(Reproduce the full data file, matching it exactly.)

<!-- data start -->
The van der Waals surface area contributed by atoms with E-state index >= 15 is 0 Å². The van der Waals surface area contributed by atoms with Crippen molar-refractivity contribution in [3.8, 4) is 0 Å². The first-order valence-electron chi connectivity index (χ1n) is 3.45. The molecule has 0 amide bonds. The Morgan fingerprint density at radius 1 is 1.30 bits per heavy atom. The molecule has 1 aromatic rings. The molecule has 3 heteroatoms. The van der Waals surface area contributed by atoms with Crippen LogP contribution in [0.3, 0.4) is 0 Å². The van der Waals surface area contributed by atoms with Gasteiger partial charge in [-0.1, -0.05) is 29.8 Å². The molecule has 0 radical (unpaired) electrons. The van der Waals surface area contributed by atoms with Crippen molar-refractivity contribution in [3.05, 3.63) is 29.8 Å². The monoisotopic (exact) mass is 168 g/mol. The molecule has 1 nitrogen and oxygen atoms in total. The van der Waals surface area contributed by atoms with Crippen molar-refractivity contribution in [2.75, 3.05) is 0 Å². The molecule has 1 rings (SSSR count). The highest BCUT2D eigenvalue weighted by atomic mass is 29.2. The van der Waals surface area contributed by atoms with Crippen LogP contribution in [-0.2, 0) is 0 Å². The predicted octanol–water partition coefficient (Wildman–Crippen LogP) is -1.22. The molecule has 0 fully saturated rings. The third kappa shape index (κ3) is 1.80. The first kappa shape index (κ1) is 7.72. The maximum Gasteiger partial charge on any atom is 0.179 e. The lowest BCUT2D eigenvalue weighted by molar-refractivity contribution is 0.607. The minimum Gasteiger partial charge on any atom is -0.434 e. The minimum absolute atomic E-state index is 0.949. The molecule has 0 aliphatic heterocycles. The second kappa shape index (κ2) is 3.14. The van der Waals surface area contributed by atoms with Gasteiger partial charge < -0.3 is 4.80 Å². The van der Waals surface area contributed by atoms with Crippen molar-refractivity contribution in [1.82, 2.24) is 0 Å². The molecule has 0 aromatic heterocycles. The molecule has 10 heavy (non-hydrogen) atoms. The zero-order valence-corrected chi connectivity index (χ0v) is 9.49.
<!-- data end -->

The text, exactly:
The van der Waals surface area contributed by atoms with E-state index >= 15 is 0 Å². The van der Waals surface area contributed by atoms with Crippen molar-refractivity contribution in [3.8, 4) is 0 Å². The first-order valence-electron chi connectivity index (χ1n) is 3.45. The molecule has 0 amide bonds. The Morgan fingerprint density at radius 1 is 1.30 bits per heavy atom. The molecule has 1 aromatic rings. The molecule has 3 heteroatoms. The van der Waals surface area contributed by atoms with Crippen LogP contribution in [0.3, 0.4) is 0 Å². The van der Waals surface area contributed by atoms with Gasteiger partial charge in [-0.1, -0.05) is 29.8 Å². The molecule has 0 radical (unpaired) electrons. The van der Waals surface area contributed by atoms with Crippen molar-refractivity contribution in [3.05, 3.63) is 29.8 Å². The monoisotopic (exact) mass is 168 g/mol. The molecule has 1 nitrogen and oxygen atoms in total. The van der Waals surface area contributed by atoms with Crippen molar-refractivity contribution in [2.75, 3.05) is 0 Å². The molecule has 1 rings (SSSR count). The highest BCUT2D eigenvalue weighted by atomic mass is 29.2. The van der Waals surface area contributed by atoms with Crippen LogP contribution in [-0.2, 0) is 0 Å². The predicted octanol–water partition coefficient (Wildman–Crippen LogP) is -1.22. The molecule has 0 fully saturated rings. The third kappa shape index (κ3) is 1.80. The first kappa shape index (κ1) is 7.72. The maximum Gasteiger partial charge on any atom is 0.179 e. The lowest BCUT2D eigenvalue weighted by molar-refractivity contribution is 0.607. The minimum Gasteiger partial charge on any atom is -0.434 e. The minimum absolute atomic E-state index is 0.949. The molecule has 0 aliphatic heterocycles. The second kappa shape index (κ2) is 3.14. The van der Waals surface area contributed by atoms with Gasteiger partial charge < -0.3 is 4.80 Å². The van der Waals surface area contributed by atoms with Crippen molar-refractivity contribution in [1.82, 2.24) is 0 Å². The molecule has 0 aromatic heterocycles. The molecule has 10 heavy (non-hydrogen) atoms. The zero-order valence-corrected chi connectivity index (χ0v) is 9.49.